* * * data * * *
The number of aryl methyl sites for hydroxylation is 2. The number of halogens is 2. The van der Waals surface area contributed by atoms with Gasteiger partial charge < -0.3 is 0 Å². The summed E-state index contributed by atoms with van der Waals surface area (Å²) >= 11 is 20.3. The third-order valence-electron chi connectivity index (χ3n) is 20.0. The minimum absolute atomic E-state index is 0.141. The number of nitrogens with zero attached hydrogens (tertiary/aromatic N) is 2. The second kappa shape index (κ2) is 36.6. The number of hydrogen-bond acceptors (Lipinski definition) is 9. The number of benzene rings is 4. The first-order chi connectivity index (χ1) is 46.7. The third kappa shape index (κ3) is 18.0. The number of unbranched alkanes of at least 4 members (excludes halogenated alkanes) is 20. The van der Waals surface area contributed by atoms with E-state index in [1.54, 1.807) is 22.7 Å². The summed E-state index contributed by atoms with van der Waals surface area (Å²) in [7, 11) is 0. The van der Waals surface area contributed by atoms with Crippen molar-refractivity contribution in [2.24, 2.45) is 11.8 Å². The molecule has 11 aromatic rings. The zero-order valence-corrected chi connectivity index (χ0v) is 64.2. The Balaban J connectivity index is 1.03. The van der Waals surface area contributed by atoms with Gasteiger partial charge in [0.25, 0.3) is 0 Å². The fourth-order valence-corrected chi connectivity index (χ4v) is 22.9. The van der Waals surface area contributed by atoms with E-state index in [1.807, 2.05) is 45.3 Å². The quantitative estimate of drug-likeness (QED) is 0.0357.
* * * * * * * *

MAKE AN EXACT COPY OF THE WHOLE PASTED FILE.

The number of aryl methyl sites for hydroxylation is 2. The number of halogens is 2. The van der Waals surface area contributed by atoms with Gasteiger partial charge < -0.3 is 0 Å². The summed E-state index contributed by atoms with van der Waals surface area (Å²) >= 11 is 20.3. The third-order valence-electron chi connectivity index (χ3n) is 20.0. The minimum absolute atomic E-state index is 0.141. The number of nitrogens with zero attached hydrogens (tertiary/aromatic N) is 2. The second kappa shape index (κ2) is 36.6. The number of hydrogen-bond acceptors (Lipinski definition) is 9. The number of benzene rings is 4. The first-order chi connectivity index (χ1) is 46.7. The third kappa shape index (κ3) is 18.0. The number of unbranched alkanes of at least 4 members (excludes halogenated alkanes) is 20. The van der Waals surface area contributed by atoms with E-state index in [1.54, 1.807) is 22.7 Å². The summed E-state index contributed by atoms with van der Waals surface area (Å²) in [7, 11) is 0. The van der Waals surface area contributed by atoms with Crippen molar-refractivity contribution in [2.24, 2.45) is 11.8 Å². The molecule has 11 aromatic rings. The zero-order valence-corrected chi connectivity index (χ0v) is 64.2. The Balaban J connectivity index is 1.03. The van der Waals surface area contributed by atoms with Gasteiger partial charge in [0.25, 0.3) is 0 Å². The fourth-order valence-corrected chi connectivity index (χ4v) is 22.9. The van der Waals surface area contributed by atoms with E-state index in [1.807, 2.05) is 45.3 Å². The quantitative estimate of drug-likeness (QED) is 0.0357.